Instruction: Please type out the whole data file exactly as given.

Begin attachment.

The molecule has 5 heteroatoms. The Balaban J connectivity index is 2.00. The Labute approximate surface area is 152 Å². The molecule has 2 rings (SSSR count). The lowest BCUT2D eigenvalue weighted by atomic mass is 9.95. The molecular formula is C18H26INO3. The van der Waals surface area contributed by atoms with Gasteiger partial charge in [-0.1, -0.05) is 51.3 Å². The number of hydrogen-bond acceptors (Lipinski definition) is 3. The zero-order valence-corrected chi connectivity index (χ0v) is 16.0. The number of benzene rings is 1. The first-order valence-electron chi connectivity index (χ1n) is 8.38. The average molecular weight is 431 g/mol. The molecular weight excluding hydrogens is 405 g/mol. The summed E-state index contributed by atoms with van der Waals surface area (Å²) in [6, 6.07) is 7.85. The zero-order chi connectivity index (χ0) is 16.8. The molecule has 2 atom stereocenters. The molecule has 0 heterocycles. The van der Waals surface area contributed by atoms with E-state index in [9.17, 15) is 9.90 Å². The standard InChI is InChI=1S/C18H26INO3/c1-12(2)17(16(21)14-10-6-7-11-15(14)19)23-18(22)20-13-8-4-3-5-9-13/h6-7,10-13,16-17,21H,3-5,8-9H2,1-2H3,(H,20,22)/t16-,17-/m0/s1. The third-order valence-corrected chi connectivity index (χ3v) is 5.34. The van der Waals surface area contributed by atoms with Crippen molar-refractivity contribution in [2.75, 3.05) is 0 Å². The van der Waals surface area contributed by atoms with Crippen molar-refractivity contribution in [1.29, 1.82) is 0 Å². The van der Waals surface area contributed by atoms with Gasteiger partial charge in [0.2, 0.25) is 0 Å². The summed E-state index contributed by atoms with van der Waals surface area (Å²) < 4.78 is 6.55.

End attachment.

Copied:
The molecule has 5 heteroatoms. The Balaban J connectivity index is 2.00. The Labute approximate surface area is 152 Å². The molecule has 2 rings (SSSR count). The lowest BCUT2D eigenvalue weighted by atomic mass is 9.95. The molecular formula is C18H26INO3. The van der Waals surface area contributed by atoms with Gasteiger partial charge in [-0.1, -0.05) is 51.3 Å². The number of hydrogen-bond acceptors (Lipinski definition) is 3. The zero-order valence-corrected chi connectivity index (χ0v) is 16.0. The number of benzene rings is 1. The first-order valence-electron chi connectivity index (χ1n) is 8.38. The average molecular weight is 431 g/mol. The molecular weight excluding hydrogens is 405 g/mol. The summed E-state index contributed by atoms with van der Waals surface area (Å²) in [6, 6.07) is 7.85. The zero-order chi connectivity index (χ0) is 16.8. The molecule has 2 atom stereocenters. The molecule has 0 heterocycles. The van der Waals surface area contributed by atoms with E-state index in [9.17, 15) is 9.90 Å². The standard InChI is InChI=1S/C18H26INO3/c1-12(2)17(16(21)14-10-6-7-11-15(14)19)23-18(22)20-13-8-4-3-5-9-13/h6-7,10-13,16-17,21H,3-5,8-9H2,1-2H3,(H,20,22)/t16-,17-/m0/s1. The third-order valence-corrected chi connectivity index (χ3v) is 5.34. The van der Waals surface area contributed by atoms with Crippen molar-refractivity contribution in [2.75, 3.05) is 0 Å². The van der Waals surface area contributed by atoms with Crippen molar-refractivity contribution in [1.29, 1.82) is 0 Å². The van der Waals surface area contributed by atoms with Gasteiger partial charge in [0.2, 0.25) is 0 Å². The summed E-state index contributed by atoms with van der Waals surface area (Å²) < 4.78 is 6.55.